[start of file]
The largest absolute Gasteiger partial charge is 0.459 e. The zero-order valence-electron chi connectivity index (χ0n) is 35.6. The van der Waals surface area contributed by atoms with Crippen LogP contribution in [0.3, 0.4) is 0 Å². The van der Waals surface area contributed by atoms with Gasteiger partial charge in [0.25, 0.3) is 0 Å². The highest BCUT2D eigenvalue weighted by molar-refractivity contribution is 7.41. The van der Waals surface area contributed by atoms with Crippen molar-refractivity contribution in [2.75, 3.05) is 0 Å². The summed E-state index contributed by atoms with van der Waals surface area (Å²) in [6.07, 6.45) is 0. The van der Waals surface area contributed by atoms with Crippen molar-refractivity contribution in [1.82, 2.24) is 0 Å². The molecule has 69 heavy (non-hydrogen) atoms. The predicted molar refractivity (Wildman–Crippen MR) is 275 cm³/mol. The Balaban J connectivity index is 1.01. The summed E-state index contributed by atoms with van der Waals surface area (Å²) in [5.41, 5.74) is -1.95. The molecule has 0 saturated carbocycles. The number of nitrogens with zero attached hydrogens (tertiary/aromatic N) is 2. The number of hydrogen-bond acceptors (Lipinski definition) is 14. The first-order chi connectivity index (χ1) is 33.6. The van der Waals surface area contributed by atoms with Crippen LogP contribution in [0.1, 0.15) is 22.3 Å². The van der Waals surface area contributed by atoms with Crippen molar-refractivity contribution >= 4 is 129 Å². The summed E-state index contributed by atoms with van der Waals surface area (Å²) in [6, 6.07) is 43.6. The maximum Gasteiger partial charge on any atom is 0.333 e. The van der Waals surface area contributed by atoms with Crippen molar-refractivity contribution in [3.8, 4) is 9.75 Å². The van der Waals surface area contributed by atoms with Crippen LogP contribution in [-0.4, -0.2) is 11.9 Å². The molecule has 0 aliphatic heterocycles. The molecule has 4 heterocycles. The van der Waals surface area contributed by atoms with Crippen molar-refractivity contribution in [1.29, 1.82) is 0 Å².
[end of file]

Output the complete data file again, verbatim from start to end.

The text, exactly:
The largest absolute Gasteiger partial charge is 0.459 e. The zero-order valence-electron chi connectivity index (χ0n) is 35.6. The van der Waals surface area contributed by atoms with Crippen LogP contribution in [0.3, 0.4) is 0 Å². The van der Waals surface area contributed by atoms with Gasteiger partial charge in [0.25, 0.3) is 0 Å². The highest BCUT2D eigenvalue weighted by molar-refractivity contribution is 7.41. The van der Waals surface area contributed by atoms with Crippen molar-refractivity contribution in [2.75, 3.05) is 0 Å². The summed E-state index contributed by atoms with van der Waals surface area (Å²) in [6.07, 6.45) is 0. The van der Waals surface area contributed by atoms with Crippen molar-refractivity contribution in [1.82, 2.24) is 0 Å². The molecule has 69 heavy (non-hydrogen) atoms. The predicted molar refractivity (Wildman–Crippen MR) is 275 cm³/mol. The Balaban J connectivity index is 1.01. The summed E-state index contributed by atoms with van der Waals surface area (Å²) in [5.41, 5.74) is -1.95. The molecule has 0 saturated carbocycles. The number of nitrogens with zero attached hydrogens (tertiary/aromatic N) is 2. The number of hydrogen-bond acceptors (Lipinski definition) is 14. The first-order chi connectivity index (χ1) is 33.6. The van der Waals surface area contributed by atoms with Crippen LogP contribution in [0.1, 0.15) is 22.3 Å². The van der Waals surface area contributed by atoms with Crippen molar-refractivity contribution >= 4 is 129 Å². The summed E-state index contributed by atoms with van der Waals surface area (Å²) in [6, 6.07) is 43.6. The maximum Gasteiger partial charge on any atom is 0.333 e. The van der Waals surface area contributed by atoms with Crippen molar-refractivity contribution in [3.8, 4) is 9.75 Å². The van der Waals surface area contributed by atoms with Crippen LogP contribution in [-0.4, -0.2) is 11.9 Å². The molecule has 0 aliphatic heterocycles. The molecule has 4 heterocycles. The van der Waals surface area contributed by atoms with Crippen molar-refractivity contribution in [1.29, 1.82) is 0 Å².